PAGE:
Luckily, over the years, people have learned that the media isn’t always accurate, and can’t always be trusted. But in this case, people often take their skepticism of the media in the wrong direction. What percentage of American adults think that the media exaggerates the problem of global warming? (audience guesses) 41%. So 41% of the public thinks that the media should move more in this direction, at which point they wouldn’t be reporting science at all.
All this talk about a controversy, and all this framing of science as a personal opinion, has led to the public totally forgetting about credibility. So people start taking arguments at face value and assessing them based on coherence – the very thing we warned about at the beginning.
Do you know what percentage of Americans think that they generally understand the issue of climate change? (audience guesses) 80%.
If I was asked that question, I would say that no, I don’t understand the issue of climate change. I haven’t studied statistics, so I can’t analyze temperature trends. I haven’t done any courses in thermodynamics, so I can’t prove to you that carbon dioxide is a greenhouse gas. I’ve only done a few months of calculus, so I can’t assess the reliability of computer models. What I do know is who to trust, and where to look for answers.
That’s why it really worries me that 80% of the public sees themselves as credible sources on this issue. I really doubt that 80% of Americans are scientists specializing in climate change! But the public paradigm has been shifted, to the point where people are encouraged to believe whatever they want.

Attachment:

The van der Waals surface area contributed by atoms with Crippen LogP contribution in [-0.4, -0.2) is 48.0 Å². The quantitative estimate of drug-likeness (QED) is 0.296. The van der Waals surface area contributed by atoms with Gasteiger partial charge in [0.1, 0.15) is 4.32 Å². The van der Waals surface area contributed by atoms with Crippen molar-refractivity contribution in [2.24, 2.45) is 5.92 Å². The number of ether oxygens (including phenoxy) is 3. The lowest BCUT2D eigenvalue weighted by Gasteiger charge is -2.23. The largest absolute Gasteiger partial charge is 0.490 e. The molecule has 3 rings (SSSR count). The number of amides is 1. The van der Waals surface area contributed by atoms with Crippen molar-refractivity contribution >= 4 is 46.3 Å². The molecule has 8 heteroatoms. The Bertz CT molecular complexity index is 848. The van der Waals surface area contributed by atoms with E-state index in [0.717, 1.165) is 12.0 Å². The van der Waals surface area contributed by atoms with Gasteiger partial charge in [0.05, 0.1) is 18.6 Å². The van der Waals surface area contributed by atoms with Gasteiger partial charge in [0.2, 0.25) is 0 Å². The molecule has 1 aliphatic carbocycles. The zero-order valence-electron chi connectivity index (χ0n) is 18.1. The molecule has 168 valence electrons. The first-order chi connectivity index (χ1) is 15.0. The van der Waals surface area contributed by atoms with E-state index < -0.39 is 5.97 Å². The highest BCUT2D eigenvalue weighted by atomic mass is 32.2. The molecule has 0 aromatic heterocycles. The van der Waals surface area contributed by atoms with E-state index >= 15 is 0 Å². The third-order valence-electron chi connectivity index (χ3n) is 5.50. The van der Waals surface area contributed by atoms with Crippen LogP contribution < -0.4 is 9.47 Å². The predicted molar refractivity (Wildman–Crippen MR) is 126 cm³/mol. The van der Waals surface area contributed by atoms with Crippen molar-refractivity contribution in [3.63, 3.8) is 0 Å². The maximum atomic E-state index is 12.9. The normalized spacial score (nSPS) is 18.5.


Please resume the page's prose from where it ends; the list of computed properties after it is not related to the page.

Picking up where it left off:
So how do we change this? I think it’s really quite simple. We need to educate the public on everything I’ve just told you. They don’t need to know anything about climate science. They just need to know what to look out for, and who to trust. And once the public realizes that the media is incredibly inaccurate in their framing of climate change, they will demand better journalism.
If we want to avoid the worst of climate change – if we want to keep our coastal cities, if we want to avoid resource wars, if we want agriculture to remain viable in the subtropics – we need major action right away. Not just you and me riding our bikes and recycling. That’s not enough. We need major international action. But because we live in a democracy, this will only happen when the public realizes that climate change is a threat, that it is not controversial, and that the math and physics involved are not matters of personal opinion. And people will only realize this if we show them how.
Update (14/10/09): Wow, thank you so much for all your helpful suggestions! I addressed most of the issues you raised, including the second YouTube comment. Some issues make more sense with the slide, eg “Humans are not affecting the climate” sounds like a declarative statement until you see that it’s in a speech bubble coming out of the mouth of an angry stick person. The exact phrasing of the speech will probably change too, as I’m hoping to turn this script into point form notes as I get more familiar with it. Thanks again, keep them coming!